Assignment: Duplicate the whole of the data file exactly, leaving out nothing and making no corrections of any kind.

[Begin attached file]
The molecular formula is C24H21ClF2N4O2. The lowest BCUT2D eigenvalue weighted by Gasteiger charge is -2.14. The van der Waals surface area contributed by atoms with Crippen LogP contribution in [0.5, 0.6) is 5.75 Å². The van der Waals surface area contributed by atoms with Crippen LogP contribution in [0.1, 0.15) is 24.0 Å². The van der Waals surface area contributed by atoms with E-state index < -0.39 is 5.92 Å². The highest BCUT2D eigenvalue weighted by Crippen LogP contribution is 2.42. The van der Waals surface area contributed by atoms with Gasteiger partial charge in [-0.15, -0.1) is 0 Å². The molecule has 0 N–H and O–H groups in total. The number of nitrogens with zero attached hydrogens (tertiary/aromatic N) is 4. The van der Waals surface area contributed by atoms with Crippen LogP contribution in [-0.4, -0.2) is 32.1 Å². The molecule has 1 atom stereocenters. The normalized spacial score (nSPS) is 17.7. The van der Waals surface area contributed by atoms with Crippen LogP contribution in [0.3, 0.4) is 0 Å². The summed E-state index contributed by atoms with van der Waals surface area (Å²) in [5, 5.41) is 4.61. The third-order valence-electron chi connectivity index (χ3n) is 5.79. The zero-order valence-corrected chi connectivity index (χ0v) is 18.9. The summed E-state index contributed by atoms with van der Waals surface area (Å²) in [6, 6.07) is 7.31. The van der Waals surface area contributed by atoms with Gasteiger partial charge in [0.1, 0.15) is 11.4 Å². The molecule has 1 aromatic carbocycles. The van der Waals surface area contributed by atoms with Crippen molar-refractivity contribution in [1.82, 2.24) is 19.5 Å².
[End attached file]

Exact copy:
The molecular formula is C24H21ClF2N4O2. The lowest BCUT2D eigenvalue weighted by Gasteiger charge is -2.14. The van der Waals surface area contributed by atoms with Crippen LogP contribution in [0.5, 0.6) is 5.75 Å². The van der Waals surface area contributed by atoms with Crippen LogP contribution in [0.1, 0.15) is 24.0 Å². The van der Waals surface area contributed by atoms with E-state index < -0.39 is 5.92 Å². The highest BCUT2D eigenvalue weighted by Crippen LogP contribution is 2.42. The van der Waals surface area contributed by atoms with Gasteiger partial charge in [-0.15, -0.1) is 0 Å². The molecule has 0 N–H and O–H groups in total. The number of nitrogens with zero attached hydrogens (tertiary/aromatic N) is 4. The van der Waals surface area contributed by atoms with Crippen LogP contribution in [-0.4, -0.2) is 32.1 Å². The molecule has 1 atom stereocenters. The normalized spacial score (nSPS) is 17.7. The van der Waals surface area contributed by atoms with Crippen LogP contribution in [0.3, 0.4) is 0 Å². The summed E-state index contributed by atoms with van der Waals surface area (Å²) in [5, 5.41) is 4.61. The third-order valence-electron chi connectivity index (χ3n) is 5.79. The zero-order valence-corrected chi connectivity index (χ0v) is 18.9. The summed E-state index contributed by atoms with van der Waals surface area (Å²) in [6, 6.07) is 7.31. The van der Waals surface area contributed by atoms with Gasteiger partial charge in [0.1, 0.15) is 11.4 Å². The molecule has 1 aromatic carbocycles. The van der Waals surface area contributed by atoms with Crippen molar-refractivity contribution in [1.82, 2.24) is 19.5 Å².